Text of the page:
In the United States, defending free-speech rights is a longstanding tradition. It comes naturally to people. That's not always the case in other countries, where government restrictions on the Internet are often accepted as a fact of life.
But with much of the world getting access to the Web for the first time, that may be beginning to change. According to 22,000 in-person interviews conducted by the Pew Research Center, Internet usage and support for net freedom share a close relationship — no matter where you live.
The more of a country's population that's connected to the Web, the more likely it is that they'll support ending government controls. This is truest in Latin American countries like Chile and Argentina, where a majority of people are online. Unsurprisingly, places that are still lacking in connectivity don't seem to care as much.
It seems like an obvious conclusion, one that reinforces the urgency behind Project Loon and other Silicon Valley efforts to spread the Internet to the developing world. It also bodes well for countries such as Colombia that believe in broadband access as an economic tool. But support for Internet openness says nothing about the actual conditions in-country, which is arguably the more important metric. And the reality is somewhat depressing.
Take the Latin American states in the upper right-hand corner of the chart, for instance. Respondents surveyed there were overwhelmingly in favor of a free Internet. Yet of those, only Argentina scored highly enough on Freedom House's annual Internet freedom index to be described as "free." Just three other states in Pew's latest study make the grade: South Africa, Kenya and the Philippines. All the other countries' Internets are either "not free" or only "partly free."
China doesn't make it onto Pew's chart. But there, Internet penetration is as high as 40 percent. By that measure, Pew might predict as many as 70 percent of people to support Internet openness. Yet a 2008 study by the same organization found the exact opposite: 80 percent of Chinese thought the Internet should be controlled — and 85 percent thought it should be Beijing's responsibility.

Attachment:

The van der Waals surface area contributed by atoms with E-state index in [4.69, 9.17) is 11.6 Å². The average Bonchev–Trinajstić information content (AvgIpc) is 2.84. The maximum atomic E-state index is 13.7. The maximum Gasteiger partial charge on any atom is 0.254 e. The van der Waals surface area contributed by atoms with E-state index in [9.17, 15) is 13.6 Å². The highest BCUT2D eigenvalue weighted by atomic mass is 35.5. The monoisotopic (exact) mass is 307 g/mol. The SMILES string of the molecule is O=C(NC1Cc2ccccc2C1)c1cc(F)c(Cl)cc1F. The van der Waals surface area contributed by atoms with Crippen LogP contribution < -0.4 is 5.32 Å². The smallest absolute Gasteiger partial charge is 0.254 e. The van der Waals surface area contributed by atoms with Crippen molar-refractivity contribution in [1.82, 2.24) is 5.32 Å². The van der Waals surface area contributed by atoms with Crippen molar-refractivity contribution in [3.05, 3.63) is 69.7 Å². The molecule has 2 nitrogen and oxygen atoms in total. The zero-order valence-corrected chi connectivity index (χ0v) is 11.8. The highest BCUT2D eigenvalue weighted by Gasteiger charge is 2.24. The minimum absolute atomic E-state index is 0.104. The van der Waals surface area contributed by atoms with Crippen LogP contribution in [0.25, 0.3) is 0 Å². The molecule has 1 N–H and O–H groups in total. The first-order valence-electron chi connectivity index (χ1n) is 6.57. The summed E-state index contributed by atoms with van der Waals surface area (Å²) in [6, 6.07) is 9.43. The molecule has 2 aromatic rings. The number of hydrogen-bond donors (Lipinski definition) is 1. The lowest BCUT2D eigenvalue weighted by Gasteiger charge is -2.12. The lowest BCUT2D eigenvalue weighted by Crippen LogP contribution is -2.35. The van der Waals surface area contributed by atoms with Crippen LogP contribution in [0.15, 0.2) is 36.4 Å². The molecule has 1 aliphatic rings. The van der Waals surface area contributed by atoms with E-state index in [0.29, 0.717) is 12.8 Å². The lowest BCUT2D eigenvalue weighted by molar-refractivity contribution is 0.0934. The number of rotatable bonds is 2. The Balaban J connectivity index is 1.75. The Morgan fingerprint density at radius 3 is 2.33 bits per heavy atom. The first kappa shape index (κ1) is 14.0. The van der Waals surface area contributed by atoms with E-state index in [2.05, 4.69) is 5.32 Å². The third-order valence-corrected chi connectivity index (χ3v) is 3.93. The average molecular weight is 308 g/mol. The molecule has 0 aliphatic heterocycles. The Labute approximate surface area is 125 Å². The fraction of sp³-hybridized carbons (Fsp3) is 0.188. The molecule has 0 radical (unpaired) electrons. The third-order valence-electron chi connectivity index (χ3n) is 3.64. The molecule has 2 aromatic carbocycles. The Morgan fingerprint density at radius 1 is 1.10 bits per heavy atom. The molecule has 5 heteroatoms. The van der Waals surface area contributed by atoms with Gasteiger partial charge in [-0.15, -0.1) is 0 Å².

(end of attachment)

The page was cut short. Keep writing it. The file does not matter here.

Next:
Even in the United States, the perception of Internet freedom has been marred by what we've learned about the NSA and electronic surveillance. America found itself on Reporters Without Borders' "Enemies of the Internet" index for the first time this year.
Meanwhile, the latest Pew study creates some new questions. What's going on in South Africa, Kenya and the Philippines, all of which have middling rates of support for net freedom and of Web penetration, but a remarkably free and open Internet? Do those examples disprove the idea that broadband access leads to Internet openness? Or are they somehow exceptional? And how do we replicate that model? Should people in those countries do more to safeguard the freedoms they have?
Internet usage may be a factor in determining support for a free and open Internet. But its connection to actual Internet freedom is not so clear.